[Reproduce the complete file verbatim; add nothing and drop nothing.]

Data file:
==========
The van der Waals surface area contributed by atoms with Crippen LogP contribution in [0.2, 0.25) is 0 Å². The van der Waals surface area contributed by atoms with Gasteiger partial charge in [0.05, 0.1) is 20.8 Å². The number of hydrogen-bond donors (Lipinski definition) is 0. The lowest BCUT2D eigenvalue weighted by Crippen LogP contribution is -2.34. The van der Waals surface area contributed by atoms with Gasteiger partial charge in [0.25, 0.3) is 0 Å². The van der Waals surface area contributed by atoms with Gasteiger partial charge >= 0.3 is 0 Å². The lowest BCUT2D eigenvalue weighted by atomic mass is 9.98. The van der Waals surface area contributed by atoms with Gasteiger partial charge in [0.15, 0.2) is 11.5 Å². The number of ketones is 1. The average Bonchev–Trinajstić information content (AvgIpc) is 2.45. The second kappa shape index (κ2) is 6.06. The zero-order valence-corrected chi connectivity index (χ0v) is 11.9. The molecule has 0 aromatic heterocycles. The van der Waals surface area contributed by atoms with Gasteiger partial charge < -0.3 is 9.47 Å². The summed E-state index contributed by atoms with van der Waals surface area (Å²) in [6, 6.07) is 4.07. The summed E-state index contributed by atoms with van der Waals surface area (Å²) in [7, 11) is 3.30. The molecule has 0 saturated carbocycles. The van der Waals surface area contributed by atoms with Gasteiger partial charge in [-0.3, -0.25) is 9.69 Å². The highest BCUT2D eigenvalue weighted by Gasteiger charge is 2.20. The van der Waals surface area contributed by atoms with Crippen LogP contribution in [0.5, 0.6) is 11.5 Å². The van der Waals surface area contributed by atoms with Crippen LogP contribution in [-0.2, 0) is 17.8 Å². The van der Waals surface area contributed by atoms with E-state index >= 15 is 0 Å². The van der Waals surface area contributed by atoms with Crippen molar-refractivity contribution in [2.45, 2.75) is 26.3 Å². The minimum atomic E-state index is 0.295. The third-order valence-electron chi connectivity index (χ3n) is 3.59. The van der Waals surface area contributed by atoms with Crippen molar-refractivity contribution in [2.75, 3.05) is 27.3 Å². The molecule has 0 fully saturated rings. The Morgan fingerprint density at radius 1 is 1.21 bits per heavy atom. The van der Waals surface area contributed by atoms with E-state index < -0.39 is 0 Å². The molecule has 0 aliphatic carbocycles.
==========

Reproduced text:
The van der Waals surface area contributed by atoms with Crippen LogP contribution in [0.2, 0.25) is 0 Å². The van der Waals surface area contributed by atoms with Gasteiger partial charge in [0.05, 0.1) is 20.8 Å². The number of hydrogen-bond donors (Lipinski definition) is 0. The lowest BCUT2D eigenvalue weighted by Crippen LogP contribution is -2.34. The van der Waals surface area contributed by atoms with Gasteiger partial charge in [0.25, 0.3) is 0 Å². The van der Waals surface area contributed by atoms with Gasteiger partial charge >= 0.3 is 0 Å². The lowest BCUT2D eigenvalue weighted by atomic mass is 9.98. The van der Waals surface area contributed by atoms with Gasteiger partial charge in [0.15, 0.2) is 11.5 Å². The number of ketones is 1. The average Bonchev–Trinajstić information content (AvgIpc) is 2.45. The second kappa shape index (κ2) is 6.06. The zero-order valence-corrected chi connectivity index (χ0v) is 11.9. The molecule has 0 aromatic heterocycles. The van der Waals surface area contributed by atoms with Gasteiger partial charge < -0.3 is 9.47 Å². The summed E-state index contributed by atoms with van der Waals surface area (Å²) in [6, 6.07) is 4.07. The summed E-state index contributed by atoms with van der Waals surface area (Å²) in [7, 11) is 3.30. The molecule has 0 saturated carbocycles. The van der Waals surface area contributed by atoms with Gasteiger partial charge in [-0.3, -0.25) is 9.69 Å². The highest BCUT2D eigenvalue weighted by Gasteiger charge is 2.20. The van der Waals surface area contributed by atoms with Crippen LogP contribution in [0.5, 0.6) is 11.5 Å². The van der Waals surface area contributed by atoms with Crippen LogP contribution in [-0.2, 0) is 17.8 Å². The van der Waals surface area contributed by atoms with E-state index >= 15 is 0 Å². The van der Waals surface area contributed by atoms with Crippen molar-refractivity contribution in [2.45, 2.75) is 26.3 Å². The minimum atomic E-state index is 0.295. The third-order valence-electron chi connectivity index (χ3n) is 3.59. The van der Waals surface area contributed by atoms with Crippen molar-refractivity contribution in [2.75, 3.05) is 27.3 Å². The molecule has 0 fully saturated rings. The Morgan fingerprint density at radius 1 is 1.21 bits per heavy atom. The van der Waals surface area contributed by atoms with E-state index < -0.39 is 0 Å². The molecule has 0 aliphatic carbocycles.